My persona takes the form of Bobby Hill (from the King of the Hill cartoon), playing a lengthy game all the way through — making terrible choices in difficult situations the entire time. But as the game is about to end, I return to the first level and change my original actions… following a pair of invisible girls through a gateway I’d rejected previously as being an obvious trap. Surprisingly, everything clicks into place smoothly after that. It’s as if I’m playing on easy mode now. Because of this, I don’t know whether the rest of this dream narrative comes before or after…
Gremlins are released into the dream. Present in every scene, they somehow represent failings and hindrances I’ve acquired in adult life and have diverse transmogrified forms, perhaps a tequila bottle, or computer hardware. That would make this akin to Gremlins 2: The New Batch. The original gremlin isn’t cuddly either (like the Mogwai named Gizmo in the original), more like a small green papier-mâché spider one might imagine as a New Orleans parade float.
Another scene, an apartment set for a 1920s movie, an earlier era of Hollywood. It’s made to look like a sitcom that’s an agglomeration of cultures and ideas. One odd detail is a string of koosh balls garlanded around the kitchen island. The young actress who is playing the director has to have explained to her (given the inclusion of several “sensitive” African elements) why the scene is problematic. This is the first time the word is used this way on film, fairly early for when the actual movie was made in the year 2000.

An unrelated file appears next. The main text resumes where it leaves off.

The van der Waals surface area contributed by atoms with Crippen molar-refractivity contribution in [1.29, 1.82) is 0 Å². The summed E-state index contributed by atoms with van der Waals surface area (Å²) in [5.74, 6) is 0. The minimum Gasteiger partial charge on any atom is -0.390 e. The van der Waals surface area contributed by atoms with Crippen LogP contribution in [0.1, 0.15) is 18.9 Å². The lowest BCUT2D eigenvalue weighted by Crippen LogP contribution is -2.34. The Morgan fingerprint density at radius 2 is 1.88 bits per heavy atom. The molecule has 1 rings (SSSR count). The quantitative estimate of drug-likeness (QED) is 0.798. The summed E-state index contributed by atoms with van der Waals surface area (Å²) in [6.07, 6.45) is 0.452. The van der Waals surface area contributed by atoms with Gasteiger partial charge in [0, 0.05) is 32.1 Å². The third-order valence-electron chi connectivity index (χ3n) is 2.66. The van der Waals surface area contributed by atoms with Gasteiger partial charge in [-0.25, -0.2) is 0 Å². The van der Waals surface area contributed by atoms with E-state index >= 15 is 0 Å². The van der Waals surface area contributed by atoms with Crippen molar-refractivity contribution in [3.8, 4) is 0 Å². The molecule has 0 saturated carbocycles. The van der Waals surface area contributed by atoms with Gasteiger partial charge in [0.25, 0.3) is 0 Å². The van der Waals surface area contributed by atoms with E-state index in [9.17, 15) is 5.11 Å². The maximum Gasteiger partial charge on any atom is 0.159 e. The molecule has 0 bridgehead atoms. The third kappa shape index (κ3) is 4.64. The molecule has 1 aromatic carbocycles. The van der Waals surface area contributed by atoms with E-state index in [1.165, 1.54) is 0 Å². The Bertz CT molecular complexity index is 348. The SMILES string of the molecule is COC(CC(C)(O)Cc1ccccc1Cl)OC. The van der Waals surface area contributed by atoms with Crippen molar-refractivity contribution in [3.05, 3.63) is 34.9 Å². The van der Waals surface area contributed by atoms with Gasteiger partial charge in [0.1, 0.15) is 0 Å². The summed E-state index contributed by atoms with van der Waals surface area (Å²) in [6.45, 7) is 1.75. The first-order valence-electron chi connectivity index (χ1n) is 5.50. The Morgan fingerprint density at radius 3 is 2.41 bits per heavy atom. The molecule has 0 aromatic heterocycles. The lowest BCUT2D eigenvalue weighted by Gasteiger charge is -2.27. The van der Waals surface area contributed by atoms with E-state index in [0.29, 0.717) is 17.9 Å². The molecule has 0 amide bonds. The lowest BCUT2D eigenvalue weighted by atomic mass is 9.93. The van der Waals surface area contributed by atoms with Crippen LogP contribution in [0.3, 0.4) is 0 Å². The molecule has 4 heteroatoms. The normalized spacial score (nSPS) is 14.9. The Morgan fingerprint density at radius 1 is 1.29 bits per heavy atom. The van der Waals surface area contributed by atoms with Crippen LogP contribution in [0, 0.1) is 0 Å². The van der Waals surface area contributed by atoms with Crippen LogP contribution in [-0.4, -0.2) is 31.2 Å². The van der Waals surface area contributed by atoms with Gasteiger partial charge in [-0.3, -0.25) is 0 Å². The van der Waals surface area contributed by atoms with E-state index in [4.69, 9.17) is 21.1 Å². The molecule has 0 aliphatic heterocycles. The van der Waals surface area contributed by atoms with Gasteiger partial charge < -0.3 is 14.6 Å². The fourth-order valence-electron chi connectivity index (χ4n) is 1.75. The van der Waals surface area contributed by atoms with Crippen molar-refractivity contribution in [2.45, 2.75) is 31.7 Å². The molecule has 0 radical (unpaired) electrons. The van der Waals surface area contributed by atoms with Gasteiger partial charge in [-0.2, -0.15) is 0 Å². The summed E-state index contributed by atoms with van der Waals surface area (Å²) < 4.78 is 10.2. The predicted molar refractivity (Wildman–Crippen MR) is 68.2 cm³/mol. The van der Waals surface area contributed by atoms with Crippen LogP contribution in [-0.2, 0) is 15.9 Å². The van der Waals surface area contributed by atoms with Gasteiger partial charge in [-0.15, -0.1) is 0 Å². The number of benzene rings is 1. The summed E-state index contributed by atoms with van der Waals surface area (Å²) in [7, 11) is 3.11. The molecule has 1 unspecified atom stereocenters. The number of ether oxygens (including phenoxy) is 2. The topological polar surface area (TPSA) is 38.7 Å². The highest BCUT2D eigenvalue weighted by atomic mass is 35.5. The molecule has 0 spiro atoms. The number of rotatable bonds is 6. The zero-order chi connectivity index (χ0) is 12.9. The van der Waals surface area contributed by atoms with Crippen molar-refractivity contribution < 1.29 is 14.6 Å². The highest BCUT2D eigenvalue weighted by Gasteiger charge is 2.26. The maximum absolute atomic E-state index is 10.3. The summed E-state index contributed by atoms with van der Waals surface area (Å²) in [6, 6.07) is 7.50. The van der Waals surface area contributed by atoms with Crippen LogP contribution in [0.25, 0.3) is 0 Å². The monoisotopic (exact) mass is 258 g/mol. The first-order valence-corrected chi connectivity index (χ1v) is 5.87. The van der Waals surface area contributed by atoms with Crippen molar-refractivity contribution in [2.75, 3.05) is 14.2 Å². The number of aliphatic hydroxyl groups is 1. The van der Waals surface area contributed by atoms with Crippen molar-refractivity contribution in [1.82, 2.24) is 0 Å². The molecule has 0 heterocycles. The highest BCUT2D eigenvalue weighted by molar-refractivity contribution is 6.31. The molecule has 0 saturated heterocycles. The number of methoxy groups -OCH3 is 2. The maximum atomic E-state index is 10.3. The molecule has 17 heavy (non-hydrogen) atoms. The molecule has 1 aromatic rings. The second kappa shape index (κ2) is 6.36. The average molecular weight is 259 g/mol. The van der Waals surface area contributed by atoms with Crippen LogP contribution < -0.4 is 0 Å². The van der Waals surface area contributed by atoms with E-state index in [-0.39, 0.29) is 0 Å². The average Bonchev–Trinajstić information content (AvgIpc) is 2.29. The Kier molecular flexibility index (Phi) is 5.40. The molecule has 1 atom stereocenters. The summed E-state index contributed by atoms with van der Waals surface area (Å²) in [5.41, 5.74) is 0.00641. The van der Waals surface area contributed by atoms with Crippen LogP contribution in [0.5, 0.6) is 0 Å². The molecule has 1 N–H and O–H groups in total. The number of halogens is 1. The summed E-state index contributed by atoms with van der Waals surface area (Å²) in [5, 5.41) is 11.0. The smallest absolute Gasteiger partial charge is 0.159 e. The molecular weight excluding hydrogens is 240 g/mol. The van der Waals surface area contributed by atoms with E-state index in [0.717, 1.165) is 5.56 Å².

Zooming out from this setting to a reality TV intro showing the cast next to another cast, meant to demonstrate their relative honesty and humble character.
In the same set, an iMac is brought in with a VHS slot to be repaired. There’s a minidisc or two inside and I offer to transfer it to digital by introducing myself to the cool woman who brought it in. I say I’ll get her contact info from my homepie friend Josh (also standing nearby). I have to prevent gremlin-rats from crawling inside the slot. What they represent, I’m not sure, but surely they represent something.
A Schwarzenegger-dad type stands on the steps at the top of a hallway giving ultimatums; it’s like having an angry Zeus for a father. I’m a small petulant boy, a bit like John Connor in the Terminator, stamping my feet in defiant rebellion. I purposefully walk up the steps to pass this dad of mine to express my frustration, only for his façade of tough love to crack into love and forgiveness for me.
I find a long-lost brother of mine. He’s younger, without my knowledge of alcohol or drugs (this is filmed facetiously, a plate of dried leaves being snorted, something to throw the kiddies off) or really any of life’s inevitable mistakes. We search for a place I encountered earlier — a place which called me in my own father’s voice — as we walk through hallways in a near-symbolic (non-realistic) space. We suddenly find the same door again, leading to the command deck of an old-timey submarine. But my brother half-heartedly feigns some reason he doesn’t want to go in. I pretend not to understand his objections. However, when we enter it’s at an earlier stage than when I visited before; it’s still being constructed as it’s a stage set, the wooden ribs of the submarine exposed. One detail: someone has to go and manually rope something up outside, wrapping rope around their shoulders and torso, implied to be a suicide mission — they call it “happy man”.
The dream ends, or perhaps starts over.